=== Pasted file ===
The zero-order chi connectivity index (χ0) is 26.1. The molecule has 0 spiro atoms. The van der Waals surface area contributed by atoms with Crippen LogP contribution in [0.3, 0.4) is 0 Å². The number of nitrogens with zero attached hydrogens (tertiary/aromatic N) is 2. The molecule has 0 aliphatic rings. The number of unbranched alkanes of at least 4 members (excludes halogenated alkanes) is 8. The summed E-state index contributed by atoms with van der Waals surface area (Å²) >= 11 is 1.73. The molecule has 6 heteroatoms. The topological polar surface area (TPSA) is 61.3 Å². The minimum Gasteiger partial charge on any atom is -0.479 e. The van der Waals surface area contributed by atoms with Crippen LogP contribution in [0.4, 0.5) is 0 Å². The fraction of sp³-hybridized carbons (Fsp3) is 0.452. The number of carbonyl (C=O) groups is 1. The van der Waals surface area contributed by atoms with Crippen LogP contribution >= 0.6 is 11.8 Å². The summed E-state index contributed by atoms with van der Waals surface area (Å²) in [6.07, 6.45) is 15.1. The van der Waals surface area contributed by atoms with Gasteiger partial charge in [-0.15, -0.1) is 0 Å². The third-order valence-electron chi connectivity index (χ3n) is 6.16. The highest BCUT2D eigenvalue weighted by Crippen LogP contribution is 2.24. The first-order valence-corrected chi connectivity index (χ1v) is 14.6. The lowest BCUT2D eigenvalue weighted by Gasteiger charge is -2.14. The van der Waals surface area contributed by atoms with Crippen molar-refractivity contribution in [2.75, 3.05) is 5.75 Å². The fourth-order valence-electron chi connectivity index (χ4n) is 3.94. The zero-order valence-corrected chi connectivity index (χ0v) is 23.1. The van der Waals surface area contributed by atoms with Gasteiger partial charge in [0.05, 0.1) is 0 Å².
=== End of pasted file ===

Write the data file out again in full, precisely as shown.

The zero-order chi connectivity index (χ0) is 26.1. The molecule has 0 spiro atoms. The van der Waals surface area contributed by atoms with Crippen LogP contribution in [0.3, 0.4) is 0 Å². The number of nitrogens with zero attached hydrogens (tertiary/aromatic N) is 2. The molecule has 0 aliphatic rings. The number of unbranched alkanes of at least 4 members (excludes halogenated alkanes) is 8. The summed E-state index contributed by atoms with van der Waals surface area (Å²) >= 11 is 1.73. The molecule has 6 heteroatoms. The topological polar surface area (TPSA) is 61.3 Å². The minimum Gasteiger partial charge on any atom is -0.479 e. The van der Waals surface area contributed by atoms with Crippen LogP contribution in [0.4, 0.5) is 0 Å². The fraction of sp³-hybridized carbons (Fsp3) is 0.452. The number of carbonyl (C=O) groups is 1. The van der Waals surface area contributed by atoms with Crippen LogP contribution >= 0.6 is 11.8 Å². The summed E-state index contributed by atoms with van der Waals surface area (Å²) in [6.07, 6.45) is 15.1. The van der Waals surface area contributed by atoms with Gasteiger partial charge in [-0.15, -0.1) is 0 Å². The third-order valence-electron chi connectivity index (χ3n) is 6.16. The highest BCUT2D eigenvalue weighted by Crippen LogP contribution is 2.24. The first-order valence-corrected chi connectivity index (χ1v) is 14.6. The lowest BCUT2D eigenvalue weighted by Gasteiger charge is -2.14. The van der Waals surface area contributed by atoms with Crippen molar-refractivity contribution in [2.75, 3.05) is 5.75 Å². The fourth-order valence-electron chi connectivity index (χ4n) is 3.94. The zero-order valence-corrected chi connectivity index (χ0v) is 23.1. The van der Waals surface area contributed by atoms with Gasteiger partial charge in [0.05, 0.1) is 0 Å².